The FCC needs to know that our airwaves must be set aside for local stations and the vital information, news, music, and cultural activities that they provide.

Saturday, April 05, 2008

sonic histories and futures

Check a few posts down for news on next weekend in Boston. I'm so happy to be part of the Bouncement series.. It's great to see how people who were so involved in my musical life 10 years ago (and helped incubate my dj style) are still linked to me, whether socially, musically, or otherwise.

And it's also a good feeling when an organization I feel so kindly to, both for being a practical, decent, and useful social activist group and have being completely entertaining, is drawn into my musical-social orbit as well.

It makes me feel like I'm doing the right thing, when people and places that I want to be connected to, end up crossing my path (or me theirs) naturally.

Tonight I'm heading out to see Caspa and Rusko at Full Melt, with two of my favorite MCs there as well - Zulu and Collage (big up!) - gonna bounce in the dubstep while the windows shake like Jelly, and head out back for Surya Dub compatriot Kush Arora in the garden. Last time I was there one of the audience was a big ol bald white dude in a sharp grey suit with a huge live snake around his shoulders - I can only hope he adds his flavor to the scene this time around, lets me know I am in San Francisco, you know?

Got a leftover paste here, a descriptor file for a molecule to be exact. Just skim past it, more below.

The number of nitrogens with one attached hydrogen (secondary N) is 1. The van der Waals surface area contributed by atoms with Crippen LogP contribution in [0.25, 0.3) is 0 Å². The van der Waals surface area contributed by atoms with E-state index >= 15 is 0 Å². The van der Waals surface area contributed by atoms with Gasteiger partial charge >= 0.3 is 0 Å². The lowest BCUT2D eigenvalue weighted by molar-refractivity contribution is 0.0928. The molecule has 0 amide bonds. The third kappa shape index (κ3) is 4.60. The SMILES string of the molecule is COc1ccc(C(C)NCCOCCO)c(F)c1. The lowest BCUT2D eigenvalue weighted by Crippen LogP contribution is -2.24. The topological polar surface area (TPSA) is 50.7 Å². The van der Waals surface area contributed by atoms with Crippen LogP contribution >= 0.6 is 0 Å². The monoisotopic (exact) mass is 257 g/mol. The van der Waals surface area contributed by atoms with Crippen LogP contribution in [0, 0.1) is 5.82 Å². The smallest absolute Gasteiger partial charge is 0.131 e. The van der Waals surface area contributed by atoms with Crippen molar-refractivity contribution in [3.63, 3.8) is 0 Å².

if you're curious as to what I've been listening to recently, btw, you can check out my lastfm page for what I hear from my laptop. Doesn't reflect my mp3 player or vinyl sounds, but it haz a flavor.

Thursday, April 03, 2008

not a gig report

This blog has become more news and less thinking. A side effect of school picking up steam --I'm writing and thinking all day and it's hard to do it all over again on a page when I get home.

I also realized I haven't felt like thinking or talking much about what I do as a DJ, because it's the one thing I don't need to analyze, when all day I spend analyzing this and that (and defending it in all the different disciplines I quest through).

But I thought it might be good to share some of the things I'm thinking about.
Starting with a paper I'm writing for a seminar I'm in. It's a legal seminar so it's tied to making a specific legal proposal based in some empirical observation and analysis (which in itself rather daring since evidence is not a huge basis for legal theory), and I'm focusing on the value of unrecorded music, especially improvised music (that is not recorded either in sheet music or during the performance). So the questions start out:
  • are there features of improvising and improvisatory performance that have social value beyond their memory or any possible recording? Improvisations are works and actions, but is there anything about the ACT of improvising that is important?